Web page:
CAREER PATH

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It comes as no surprise that an important aspect of deciding on a career is the industry trajectory in terms of job growth. The HVAC industry is expected to show a 21% growth in the number of jobs in the next decade according to the Bureau of Labor and Statistics (BLS). This is above the national average growth percentage for all industries and suggests that the HVAC industry is keeping pace with the construction industry. This also suggests that HVAC technicians will see continued demand for their work.

Although the basics of the industry should remain consistent, there will be changes in the HVAC industry in the future, as with most other technical industries. The industry is becoming more computerized, with many heating, ventilation, and cooling systems being controlled or maintained by computers. This should come as no surprise as many people already have HVAC systems that are computer-operated. But what this means for the industry is that workers who have already been working in HVAC may require training on new computer systems, and individuals entering the field may be at an advantage if they already have moderate or advanced training in computers.

Although the career outlook is bright for HVAC installers and technicians, the industry is highly tied to the economy. Many HVAC installers work on construction sites, and the construction industry is heavily economy dependent. Downturns in the economy will mean reduced demand for HVAC installers and therefore fewer jobs and potentially stagnant pay. Technicians involved in HVAC maintenance and repair should be less influenced by the economy and can expect continued work and a stable or growing HVAC salary from repairing already existing units.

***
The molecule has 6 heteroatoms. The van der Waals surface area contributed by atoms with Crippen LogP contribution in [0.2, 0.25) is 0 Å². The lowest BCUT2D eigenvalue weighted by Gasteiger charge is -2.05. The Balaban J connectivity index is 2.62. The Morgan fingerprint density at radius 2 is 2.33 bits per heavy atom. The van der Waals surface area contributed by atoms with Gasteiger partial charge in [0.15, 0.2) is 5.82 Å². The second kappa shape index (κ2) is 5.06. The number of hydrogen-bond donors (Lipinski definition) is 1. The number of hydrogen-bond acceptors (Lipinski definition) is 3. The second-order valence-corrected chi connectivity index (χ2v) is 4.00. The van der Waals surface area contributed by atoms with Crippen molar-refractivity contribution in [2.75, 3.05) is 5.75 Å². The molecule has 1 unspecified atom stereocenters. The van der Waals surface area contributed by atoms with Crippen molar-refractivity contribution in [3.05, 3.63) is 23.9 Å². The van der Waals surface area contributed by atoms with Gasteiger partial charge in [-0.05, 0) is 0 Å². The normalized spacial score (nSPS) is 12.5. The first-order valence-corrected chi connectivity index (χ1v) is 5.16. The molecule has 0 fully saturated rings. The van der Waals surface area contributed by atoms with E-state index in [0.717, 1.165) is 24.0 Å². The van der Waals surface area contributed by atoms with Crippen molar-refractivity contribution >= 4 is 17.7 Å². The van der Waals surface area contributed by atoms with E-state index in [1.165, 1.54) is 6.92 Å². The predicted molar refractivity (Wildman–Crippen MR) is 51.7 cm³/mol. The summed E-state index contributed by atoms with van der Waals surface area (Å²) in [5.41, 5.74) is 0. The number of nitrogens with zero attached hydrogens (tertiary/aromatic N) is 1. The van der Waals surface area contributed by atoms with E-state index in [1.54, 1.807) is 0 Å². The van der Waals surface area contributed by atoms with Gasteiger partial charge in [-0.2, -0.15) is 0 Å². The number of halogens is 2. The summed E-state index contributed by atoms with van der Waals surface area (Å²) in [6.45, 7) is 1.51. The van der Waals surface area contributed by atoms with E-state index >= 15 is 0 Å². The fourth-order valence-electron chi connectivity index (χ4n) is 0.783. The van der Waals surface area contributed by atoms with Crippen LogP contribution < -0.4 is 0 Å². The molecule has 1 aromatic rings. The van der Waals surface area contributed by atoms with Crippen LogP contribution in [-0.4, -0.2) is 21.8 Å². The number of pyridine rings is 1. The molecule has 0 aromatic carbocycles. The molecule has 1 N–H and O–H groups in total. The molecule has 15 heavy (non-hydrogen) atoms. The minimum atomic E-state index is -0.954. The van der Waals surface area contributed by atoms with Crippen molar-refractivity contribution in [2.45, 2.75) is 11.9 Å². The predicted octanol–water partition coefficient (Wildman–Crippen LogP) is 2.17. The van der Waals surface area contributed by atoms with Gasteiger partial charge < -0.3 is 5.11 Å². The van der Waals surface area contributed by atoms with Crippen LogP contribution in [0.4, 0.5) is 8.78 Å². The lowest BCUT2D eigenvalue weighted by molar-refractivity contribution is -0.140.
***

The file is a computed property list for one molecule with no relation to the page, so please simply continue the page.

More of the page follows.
AVERAGE HVAC SALARY

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The average HVAC salary may surprise some. States with more extreme temperatures, like Alaska, tend to pay higher wages. The median wage for an HVAC installer in Alaska was $28.13 in 2014, which was the highest hourly rate nationwide. On the other end of the spectrum, the median wage in West Virginia was $15.71 in 2014. Although wages for HVAC installers and technicians are highly variable based on the region of the county in which the workers are currently employed, the BLS reports a median wage nationwide of $20.98 with annual earnings of $43,640. Some workers can make more, and these numbers may change with growth in demand for HVAC installers over the next decade.

CONCLUSION

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With good prospects for growth in the industry and constant demand for workers able to install, repair, and maintain heating, ventilation, and cooling systems, HVAC represents a good investment for workers looking for job stability. Although wages are highly dependent on the area of the country where the worker is employed, straightforward and manageable education and certification requirements make HVAC a good choice from a financial standpoint. Although HVAC installers may see their prospects influenced by unexpected economic swings, the demand for repair should be unchanged and meet targets of 21% growth in the next ten years.